On Friday, the 23rd of March 2018, the 27 European leaders met the British leaders to discuss the future post-Brexit relations. Donald Tusk, the president of the European Council (the European leaders Assembly), was satisfied with the common position adopted by the EU 27, concerning the negotiations in Brussel. This happened 3 days after the European Union announced the transition period which is going to last until the 31st of December, 2020.
Decision: EU27 has adopted guidelines for the future EU-UK relations after #Brexit
— Donald Tusk (@eucopresident) 23 mars 2018
He also asked the 27 leaders to give green light for a post-Brexit transition presented by Michel Barnier and David Davis. They had founded an agreement on these guidelines just before the summit. “We are reaching today a decisive step in this harsh and extraordinary negotiation” (statement relayed by Europe 1), observed Michel Barnier, who report the results of the negotiations to the 27 leaders. This will allow him to start discussing about the frame of the future partnerships with the United Kingdom, as they will have to respect EU’s principles and identity as well as the Single Market, considering that the United Kingdom will become a third-party country for European leaders.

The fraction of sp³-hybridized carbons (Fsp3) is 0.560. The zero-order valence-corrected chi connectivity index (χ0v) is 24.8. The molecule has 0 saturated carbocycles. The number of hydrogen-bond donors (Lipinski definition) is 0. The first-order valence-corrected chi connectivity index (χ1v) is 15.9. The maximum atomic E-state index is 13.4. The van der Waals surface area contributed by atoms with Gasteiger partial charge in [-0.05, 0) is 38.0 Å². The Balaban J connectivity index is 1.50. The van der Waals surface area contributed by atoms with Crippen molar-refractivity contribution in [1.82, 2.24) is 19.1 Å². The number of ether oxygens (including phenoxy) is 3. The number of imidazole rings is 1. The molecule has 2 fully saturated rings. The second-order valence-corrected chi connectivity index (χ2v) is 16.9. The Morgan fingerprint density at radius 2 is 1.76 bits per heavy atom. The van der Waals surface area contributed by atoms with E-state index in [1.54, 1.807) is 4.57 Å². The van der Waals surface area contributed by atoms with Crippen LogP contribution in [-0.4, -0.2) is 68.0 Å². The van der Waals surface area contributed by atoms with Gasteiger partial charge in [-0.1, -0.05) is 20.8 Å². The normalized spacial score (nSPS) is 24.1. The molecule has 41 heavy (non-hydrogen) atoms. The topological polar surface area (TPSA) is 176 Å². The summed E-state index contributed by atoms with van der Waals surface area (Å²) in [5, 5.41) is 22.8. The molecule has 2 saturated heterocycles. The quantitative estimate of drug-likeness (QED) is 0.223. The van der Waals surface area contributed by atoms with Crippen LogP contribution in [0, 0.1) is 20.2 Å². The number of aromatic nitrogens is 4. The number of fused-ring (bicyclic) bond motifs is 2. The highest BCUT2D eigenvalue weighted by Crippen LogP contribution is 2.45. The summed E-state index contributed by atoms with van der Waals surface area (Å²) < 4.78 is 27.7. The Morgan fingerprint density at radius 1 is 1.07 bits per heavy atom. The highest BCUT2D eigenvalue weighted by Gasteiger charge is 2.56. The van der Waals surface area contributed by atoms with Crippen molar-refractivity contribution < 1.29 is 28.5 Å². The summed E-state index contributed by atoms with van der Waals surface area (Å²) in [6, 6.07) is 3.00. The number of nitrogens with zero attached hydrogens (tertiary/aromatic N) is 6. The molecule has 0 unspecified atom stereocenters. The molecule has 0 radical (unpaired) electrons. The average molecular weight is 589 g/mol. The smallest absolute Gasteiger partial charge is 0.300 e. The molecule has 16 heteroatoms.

Before leaving her peers, the British Prime Minister Theresa May wanted a new dynamic in the negotiations. Despite the separation, she wants to assure a strong partnership in terms of economics and security between the two parties.
Besides, she emphasized the fact that the temporary agreement on a 21 months post-Brexit transition is needed trade-offs from both sides but finally allowed to offer some certainties to companies and citizens concerned by the Brexit.
As for the EU, it still insists on finding a future free trade agreement in order to preserve the indivisibility of its single market, by reminding everyone one of its basic principles during this negotiation: no personalized trade agreement will be accepted.